Hundreds of thousands of people converged on the streets of Los Angeles today in protest of The House of Representatives bill that would make it a felony to be in the U.S. illegally, impose new penalties on employers who hire illegal immigrants and erect fences along one-third of the U.S.-Mexican border. (watch video)
H.R. 4437, known as the Sensenbrenner Bill after its author, the bigoted Chair of the House Judiciary Committee, Rep. Jim Sensenbrenner (R-WI).
The abhorrent disregard of men and women who are pillars of everyday American society is well-documented in many places. In fact, the country of Mexico will not even stand for it. Sen. Barbara Boxer (D-CA) calls it “anti-faith based.”
The Senate is to begin debating the proposals on Tuesday and as the bill has already passed in the House, it is high time to see to it that this does not pass the Senate. Call your Congressman.
Should H.R. 4437 be signed into law, the items bulleted below will be in effect:
source: via TalkLeft and AlterNet.
- Continues expanding the same border enforcement and militarization strategies that has resulted in over 4,000 migrant death since 1994.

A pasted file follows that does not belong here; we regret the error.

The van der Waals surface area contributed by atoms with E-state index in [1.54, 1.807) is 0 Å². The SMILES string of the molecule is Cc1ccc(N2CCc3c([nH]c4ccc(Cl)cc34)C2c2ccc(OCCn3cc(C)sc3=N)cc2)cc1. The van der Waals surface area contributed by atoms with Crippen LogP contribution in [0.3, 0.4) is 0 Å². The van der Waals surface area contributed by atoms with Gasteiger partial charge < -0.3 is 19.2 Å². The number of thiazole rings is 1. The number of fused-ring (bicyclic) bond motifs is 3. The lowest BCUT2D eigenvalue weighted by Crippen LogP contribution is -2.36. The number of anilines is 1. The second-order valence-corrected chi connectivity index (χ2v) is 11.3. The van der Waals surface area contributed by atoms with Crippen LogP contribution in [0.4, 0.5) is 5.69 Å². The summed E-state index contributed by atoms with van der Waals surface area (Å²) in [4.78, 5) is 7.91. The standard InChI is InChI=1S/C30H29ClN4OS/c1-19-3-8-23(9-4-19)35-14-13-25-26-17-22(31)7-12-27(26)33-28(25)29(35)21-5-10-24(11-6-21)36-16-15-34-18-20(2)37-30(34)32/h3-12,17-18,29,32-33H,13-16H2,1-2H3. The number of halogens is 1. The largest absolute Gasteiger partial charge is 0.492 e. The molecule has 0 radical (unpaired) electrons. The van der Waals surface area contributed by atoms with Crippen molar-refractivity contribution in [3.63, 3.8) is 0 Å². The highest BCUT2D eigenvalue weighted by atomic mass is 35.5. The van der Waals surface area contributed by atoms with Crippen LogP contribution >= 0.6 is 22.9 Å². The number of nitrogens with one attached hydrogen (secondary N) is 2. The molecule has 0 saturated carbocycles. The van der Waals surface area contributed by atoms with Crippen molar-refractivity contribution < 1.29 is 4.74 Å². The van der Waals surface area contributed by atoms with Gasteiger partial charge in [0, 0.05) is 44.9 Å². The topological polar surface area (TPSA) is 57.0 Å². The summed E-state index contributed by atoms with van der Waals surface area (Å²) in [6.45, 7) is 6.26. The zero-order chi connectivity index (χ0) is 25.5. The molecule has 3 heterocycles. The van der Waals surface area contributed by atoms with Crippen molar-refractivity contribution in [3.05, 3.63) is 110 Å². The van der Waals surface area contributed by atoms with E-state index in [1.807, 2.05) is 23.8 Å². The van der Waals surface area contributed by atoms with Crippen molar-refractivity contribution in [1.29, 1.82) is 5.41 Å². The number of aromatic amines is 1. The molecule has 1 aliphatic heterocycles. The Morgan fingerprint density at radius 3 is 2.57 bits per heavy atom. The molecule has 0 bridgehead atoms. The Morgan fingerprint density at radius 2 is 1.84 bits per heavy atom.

- Expands the expedited deportation program
- 11 million undocumented immigrants would be declared “aggravated felons” for having come to this country to do back-breaking work at low wages in order to feed their families.
- Priests, nuns, health care workers and other helpers would be threatened with jail time for assisting the undocumented.
- Local police would have to enforce federal immigration laws, undermining community policing strategies meant to build confidence between police and immigrant communities.
- Day labor sites would be shut down by federal law, overruling the hard work of activists and enlightened local communities attempting to solve problems caused in part by Congressional inaction on comprehensive immigration reform.
- Seven hundred miles of walls would be built between the United States and our friendly neighbors to the south, an act that has touched off a diplomatic crisis with Latin America.
- Drastically expands the definition of an aggravated felony (deportable offense).
- Requires mandatory detention for all immigrants apprehended at ports of entry or along international borders until removal or a final decision in their case.
- Overturns the Supreme Court’s ruling in Zadvydas which limits long-term detention.